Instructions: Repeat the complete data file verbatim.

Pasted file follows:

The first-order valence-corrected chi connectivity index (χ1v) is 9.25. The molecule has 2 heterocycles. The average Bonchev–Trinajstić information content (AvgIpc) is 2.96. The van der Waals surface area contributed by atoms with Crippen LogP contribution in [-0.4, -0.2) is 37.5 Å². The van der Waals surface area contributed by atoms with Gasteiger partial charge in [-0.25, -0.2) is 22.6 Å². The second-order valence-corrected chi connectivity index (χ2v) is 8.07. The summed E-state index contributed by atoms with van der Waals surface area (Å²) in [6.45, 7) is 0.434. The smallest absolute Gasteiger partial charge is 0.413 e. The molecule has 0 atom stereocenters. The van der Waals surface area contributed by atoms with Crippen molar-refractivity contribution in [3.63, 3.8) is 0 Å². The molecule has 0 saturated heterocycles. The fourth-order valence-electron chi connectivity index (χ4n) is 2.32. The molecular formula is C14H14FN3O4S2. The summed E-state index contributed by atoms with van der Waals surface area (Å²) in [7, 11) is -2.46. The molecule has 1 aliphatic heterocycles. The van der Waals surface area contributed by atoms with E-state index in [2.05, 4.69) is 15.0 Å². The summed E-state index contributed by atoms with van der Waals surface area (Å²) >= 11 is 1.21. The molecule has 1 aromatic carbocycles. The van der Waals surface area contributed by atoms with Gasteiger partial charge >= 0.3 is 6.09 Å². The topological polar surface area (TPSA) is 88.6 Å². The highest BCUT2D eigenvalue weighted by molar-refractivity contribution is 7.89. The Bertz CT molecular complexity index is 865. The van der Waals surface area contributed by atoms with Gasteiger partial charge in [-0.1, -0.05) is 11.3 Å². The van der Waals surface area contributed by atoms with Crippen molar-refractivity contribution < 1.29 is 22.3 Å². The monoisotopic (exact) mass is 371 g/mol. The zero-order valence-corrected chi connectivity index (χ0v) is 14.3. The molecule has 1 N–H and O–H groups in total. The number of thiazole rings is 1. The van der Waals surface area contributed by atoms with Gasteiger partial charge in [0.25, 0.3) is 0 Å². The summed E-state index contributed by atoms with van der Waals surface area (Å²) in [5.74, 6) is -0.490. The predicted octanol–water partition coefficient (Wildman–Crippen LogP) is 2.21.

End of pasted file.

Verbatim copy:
The first-order valence-corrected chi connectivity index (χ1v) is 9.25. The molecule has 2 heterocycles. The average Bonchev–Trinajstić information content (AvgIpc) is 2.96. The van der Waals surface area contributed by atoms with Crippen LogP contribution in [-0.4, -0.2) is 37.5 Å². The van der Waals surface area contributed by atoms with Gasteiger partial charge in [-0.25, -0.2) is 22.6 Å². The second-order valence-corrected chi connectivity index (χ2v) is 8.07. The summed E-state index contributed by atoms with van der Waals surface area (Å²) in [6.45, 7) is 0.434. The smallest absolute Gasteiger partial charge is 0.413 e. The molecule has 0 atom stereocenters. The van der Waals surface area contributed by atoms with Crippen molar-refractivity contribution in [3.63, 3.8) is 0 Å². The molecule has 0 saturated heterocycles. The fourth-order valence-electron chi connectivity index (χ4n) is 2.32. The molecular formula is C14H14FN3O4S2. The summed E-state index contributed by atoms with van der Waals surface area (Å²) in [7, 11) is -2.46. The molecule has 1 aliphatic heterocycles. The van der Waals surface area contributed by atoms with E-state index in [2.05, 4.69) is 15.0 Å². The summed E-state index contributed by atoms with van der Waals surface area (Å²) >= 11 is 1.21. The molecule has 1 aromatic carbocycles. The van der Waals surface area contributed by atoms with Gasteiger partial charge >= 0.3 is 6.09 Å². The topological polar surface area (TPSA) is 88.6 Å². The highest BCUT2D eigenvalue weighted by molar-refractivity contribution is 7.89. The Bertz CT molecular complexity index is 865. The van der Waals surface area contributed by atoms with Gasteiger partial charge in [-0.1, -0.05) is 11.3 Å². The van der Waals surface area contributed by atoms with Crippen molar-refractivity contribution < 1.29 is 22.3 Å². The monoisotopic (exact) mass is 371 g/mol. The zero-order valence-corrected chi connectivity index (χ0v) is 14.3. The molecule has 1 N–H and O–H groups in total. The number of thiazole rings is 1. The van der Waals surface area contributed by atoms with Gasteiger partial charge in [0.25, 0.3) is 0 Å². The summed E-state index contributed by atoms with van der Waals surface area (Å²) in [5.74, 6) is -0.490. The predicted octanol–water partition coefficient (Wildman–Crippen LogP) is 2.21.